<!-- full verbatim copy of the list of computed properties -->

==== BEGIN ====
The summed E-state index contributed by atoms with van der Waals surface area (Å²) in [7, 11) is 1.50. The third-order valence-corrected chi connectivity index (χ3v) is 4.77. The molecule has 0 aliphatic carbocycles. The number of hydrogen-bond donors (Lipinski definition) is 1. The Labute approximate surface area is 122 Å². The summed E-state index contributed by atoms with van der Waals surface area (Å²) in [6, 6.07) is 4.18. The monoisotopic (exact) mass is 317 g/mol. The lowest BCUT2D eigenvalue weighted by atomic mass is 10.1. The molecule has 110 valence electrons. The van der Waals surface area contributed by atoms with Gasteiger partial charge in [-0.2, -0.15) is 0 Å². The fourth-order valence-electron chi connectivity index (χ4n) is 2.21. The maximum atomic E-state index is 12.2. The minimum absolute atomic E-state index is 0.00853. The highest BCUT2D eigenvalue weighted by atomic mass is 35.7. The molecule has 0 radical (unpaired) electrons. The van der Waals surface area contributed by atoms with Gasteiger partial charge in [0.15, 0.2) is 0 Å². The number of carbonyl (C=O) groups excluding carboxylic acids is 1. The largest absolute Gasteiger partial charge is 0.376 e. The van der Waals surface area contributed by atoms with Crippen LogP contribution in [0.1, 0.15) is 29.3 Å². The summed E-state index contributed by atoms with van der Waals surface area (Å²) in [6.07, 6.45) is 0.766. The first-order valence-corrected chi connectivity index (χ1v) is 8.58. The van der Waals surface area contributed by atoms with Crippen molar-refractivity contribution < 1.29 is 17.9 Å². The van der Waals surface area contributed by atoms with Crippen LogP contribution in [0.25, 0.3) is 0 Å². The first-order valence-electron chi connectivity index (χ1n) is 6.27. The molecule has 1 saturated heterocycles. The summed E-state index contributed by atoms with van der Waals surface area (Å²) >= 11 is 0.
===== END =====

The summed E-state index contributed by atoms with van der Waals surface area (Å²) in [7, 11) is 1.50. The third-order valence-corrected chi connectivity index (χ3v) is 4.77. The molecule has 0 aliphatic carbocycles. The number of hydrogen-bond donors (Lipinski definition) is 1. The Labute approximate surface area is 122 Å². The summed E-state index contributed by atoms with van der Waals surface area (Å²) in [6, 6.07) is 4.18. The monoisotopic (exact) mass is 317 g/mol. The lowest BCUT2D eigenvalue weighted by atomic mass is 10.1. The molecule has 110 valence electrons. The van der Waals surface area contributed by atoms with Gasteiger partial charge in [-0.2, -0.15) is 0 Å². The fourth-order valence-electron chi connectivity index (χ4n) is 2.21. The maximum atomic E-state index is 12.2. The minimum absolute atomic E-state index is 0.00853. The highest BCUT2D eigenvalue weighted by atomic mass is 35.7. The molecule has 0 radical (unpaired) electrons. The van der Waals surface area contributed by atoms with Gasteiger partial charge in [0.15, 0.2) is 0 Å². The number of carbonyl (C=O) groups excluding carboxylic acids is 1. The largest absolute Gasteiger partial charge is 0.376 e. The van der Waals surface area contributed by atoms with Crippen LogP contribution in [0.1, 0.15) is 29.3 Å². The summed E-state index contributed by atoms with van der Waals surface area (Å²) in [6.07, 6.45) is 0.766. The first-order valence-corrected chi connectivity index (χ1v) is 8.58. The van der Waals surface area contributed by atoms with Crippen molar-refractivity contribution < 1.29 is 17.9 Å². The van der Waals surface area contributed by atoms with Crippen LogP contribution in [0.25, 0.3) is 0 Å². The first-order valence-electron chi connectivity index (χ1n) is 6.27. The molecule has 1 saturated heterocycles. The summed E-state index contributed by atoms with van der Waals surface area (Å²) >= 11 is 0.